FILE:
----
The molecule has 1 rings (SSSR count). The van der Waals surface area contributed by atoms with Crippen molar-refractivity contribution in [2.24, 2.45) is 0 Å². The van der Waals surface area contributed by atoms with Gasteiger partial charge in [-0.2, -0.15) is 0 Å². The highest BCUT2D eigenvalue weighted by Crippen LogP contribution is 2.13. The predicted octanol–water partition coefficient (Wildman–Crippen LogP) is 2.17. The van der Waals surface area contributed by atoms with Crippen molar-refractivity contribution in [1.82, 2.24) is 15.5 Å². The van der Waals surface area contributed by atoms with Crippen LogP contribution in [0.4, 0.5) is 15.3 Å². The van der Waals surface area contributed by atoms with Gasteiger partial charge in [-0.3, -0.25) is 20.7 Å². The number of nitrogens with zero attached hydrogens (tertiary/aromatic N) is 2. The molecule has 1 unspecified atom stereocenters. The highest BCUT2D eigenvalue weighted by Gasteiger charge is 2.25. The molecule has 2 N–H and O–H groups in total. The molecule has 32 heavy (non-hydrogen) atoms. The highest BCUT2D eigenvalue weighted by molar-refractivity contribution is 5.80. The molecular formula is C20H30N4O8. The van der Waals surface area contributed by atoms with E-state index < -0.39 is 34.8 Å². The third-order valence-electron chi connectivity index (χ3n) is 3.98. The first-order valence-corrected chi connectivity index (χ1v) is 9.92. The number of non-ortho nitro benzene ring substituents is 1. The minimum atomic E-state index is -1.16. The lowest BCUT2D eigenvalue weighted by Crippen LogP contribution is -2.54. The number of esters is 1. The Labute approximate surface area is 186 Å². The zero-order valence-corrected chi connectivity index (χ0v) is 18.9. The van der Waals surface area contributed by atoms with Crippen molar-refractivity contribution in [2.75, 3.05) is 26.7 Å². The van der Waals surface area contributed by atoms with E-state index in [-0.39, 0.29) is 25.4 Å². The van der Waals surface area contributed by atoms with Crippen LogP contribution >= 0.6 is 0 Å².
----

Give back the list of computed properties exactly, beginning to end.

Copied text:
The molecule has 1 rings (SSSR count). The van der Waals surface area contributed by atoms with Crippen molar-refractivity contribution in [2.24, 2.45) is 0 Å². The van der Waals surface area contributed by atoms with Gasteiger partial charge in [-0.2, -0.15) is 0 Å². The highest BCUT2D eigenvalue weighted by Crippen LogP contribution is 2.13. The predicted octanol–water partition coefficient (Wildman–Crippen LogP) is 2.17. The van der Waals surface area contributed by atoms with Crippen molar-refractivity contribution in [1.82, 2.24) is 15.5 Å². The van der Waals surface area contributed by atoms with Crippen LogP contribution in [0.4, 0.5) is 15.3 Å². The van der Waals surface area contributed by atoms with Gasteiger partial charge in [-0.3, -0.25) is 20.7 Å². The number of nitrogens with zero attached hydrogens (tertiary/aromatic N) is 2. The molecule has 1 unspecified atom stereocenters. The highest BCUT2D eigenvalue weighted by Gasteiger charge is 2.25. The molecule has 2 N–H and O–H groups in total. The molecule has 32 heavy (non-hydrogen) atoms. The highest BCUT2D eigenvalue weighted by molar-refractivity contribution is 5.80. The molecular formula is C20H30N4O8. The van der Waals surface area contributed by atoms with E-state index < -0.39 is 34.8 Å². The third-order valence-electron chi connectivity index (χ3n) is 3.98. The first-order valence-corrected chi connectivity index (χ1v) is 9.92. The number of non-ortho nitro benzene ring substituents is 1. The minimum atomic E-state index is -1.16. The lowest BCUT2D eigenvalue weighted by Crippen LogP contribution is -2.54. The number of esters is 1. The Labute approximate surface area is 186 Å². The zero-order valence-corrected chi connectivity index (χ0v) is 18.9. The van der Waals surface area contributed by atoms with Crippen molar-refractivity contribution in [2.75, 3.05) is 26.7 Å². The van der Waals surface area contributed by atoms with E-state index in [-0.39, 0.29) is 25.4 Å². The van der Waals surface area contributed by atoms with Crippen LogP contribution >= 0.6 is 0 Å².